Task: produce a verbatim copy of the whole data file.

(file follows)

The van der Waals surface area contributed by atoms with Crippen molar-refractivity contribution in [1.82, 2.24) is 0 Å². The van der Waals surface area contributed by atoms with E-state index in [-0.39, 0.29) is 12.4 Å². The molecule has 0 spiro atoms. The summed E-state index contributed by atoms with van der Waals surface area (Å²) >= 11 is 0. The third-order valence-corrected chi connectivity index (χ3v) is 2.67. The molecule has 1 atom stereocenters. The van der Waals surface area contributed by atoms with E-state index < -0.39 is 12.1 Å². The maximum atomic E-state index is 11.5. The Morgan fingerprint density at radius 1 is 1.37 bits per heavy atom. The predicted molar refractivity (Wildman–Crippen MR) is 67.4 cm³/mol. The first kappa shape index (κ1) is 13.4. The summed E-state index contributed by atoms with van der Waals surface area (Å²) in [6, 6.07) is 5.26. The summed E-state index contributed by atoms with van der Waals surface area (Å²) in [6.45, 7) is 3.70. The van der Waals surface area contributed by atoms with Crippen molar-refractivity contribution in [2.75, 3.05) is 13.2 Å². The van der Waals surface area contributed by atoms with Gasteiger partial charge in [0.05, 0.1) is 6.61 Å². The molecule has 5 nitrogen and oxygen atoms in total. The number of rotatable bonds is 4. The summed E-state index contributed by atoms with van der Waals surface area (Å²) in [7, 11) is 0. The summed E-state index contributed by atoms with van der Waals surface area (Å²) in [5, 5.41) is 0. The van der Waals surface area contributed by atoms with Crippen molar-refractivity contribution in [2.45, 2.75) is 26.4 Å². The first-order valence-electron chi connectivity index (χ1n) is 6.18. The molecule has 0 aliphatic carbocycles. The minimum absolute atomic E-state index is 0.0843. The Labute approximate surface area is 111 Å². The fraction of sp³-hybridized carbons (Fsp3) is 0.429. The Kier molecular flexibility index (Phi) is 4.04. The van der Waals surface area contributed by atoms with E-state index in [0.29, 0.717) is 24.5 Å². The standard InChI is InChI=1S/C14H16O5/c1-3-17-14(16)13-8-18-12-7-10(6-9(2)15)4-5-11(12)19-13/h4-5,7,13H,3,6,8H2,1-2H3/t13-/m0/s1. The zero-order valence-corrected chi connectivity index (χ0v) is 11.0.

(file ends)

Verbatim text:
The van der Waals surface area contributed by atoms with Crippen molar-refractivity contribution in [1.82, 2.24) is 0 Å². The van der Waals surface area contributed by atoms with E-state index in [-0.39, 0.29) is 12.4 Å². The molecule has 0 spiro atoms. The summed E-state index contributed by atoms with van der Waals surface area (Å²) >= 11 is 0. The third-order valence-corrected chi connectivity index (χ3v) is 2.67. The molecule has 1 atom stereocenters. The van der Waals surface area contributed by atoms with E-state index < -0.39 is 12.1 Å². The maximum atomic E-state index is 11.5. The Morgan fingerprint density at radius 1 is 1.37 bits per heavy atom. The predicted molar refractivity (Wildman–Crippen MR) is 67.4 cm³/mol. The first kappa shape index (κ1) is 13.4. The summed E-state index contributed by atoms with van der Waals surface area (Å²) in [6, 6.07) is 5.26. The summed E-state index contributed by atoms with van der Waals surface area (Å²) in [6.45, 7) is 3.70. The van der Waals surface area contributed by atoms with Crippen molar-refractivity contribution in [2.75, 3.05) is 13.2 Å². The van der Waals surface area contributed by atoms with Gasteiger partial charge in [0.05, 0.1) is 6.61 Å². The molecule has 5 nitrogen and oxygen atoms in total. The number of rotatable bonds is 4. The summed E-state index contributed by atoms with van der Waals surface area (Å²) in [7, 11) is 0. The summed E-state index contributed by atoms with van der Waals surface area (Å²) in [5, 5.41) is 0. The van der Waals surface area contributed by atoms with Crippen molar-refractivity contribution in [2.45, 2.75) is 26.4 Å². The first-order valence-electron chi connectivity index (χ1n) is 6.18. The molecule has 0 aliphatic carbocycles. The minimum absolute atomic E-state index is 0.0843. The Labute approximate surface area is 111 Å². The fraction of sp³-hybridized carbons (Fsp3) is 0.429. The Kier molecular flexibility index (Phi) is 4.04. The van der Waals surface area contributed by atoms with E-state index in [0.29, 0.717) is 24.5 Å². The standard InChI is InChI=1S/C14H16O5/c1-3-17-14(16)13-8-18-12-7-10(6-9(2)15)4-5-11(12)19-13/h4-5,7,13H,3,6,8H2,1-2H3/t13-/m0/s1. The zero-order valence-corrected chi connectivity index (χ0v) is 11.0.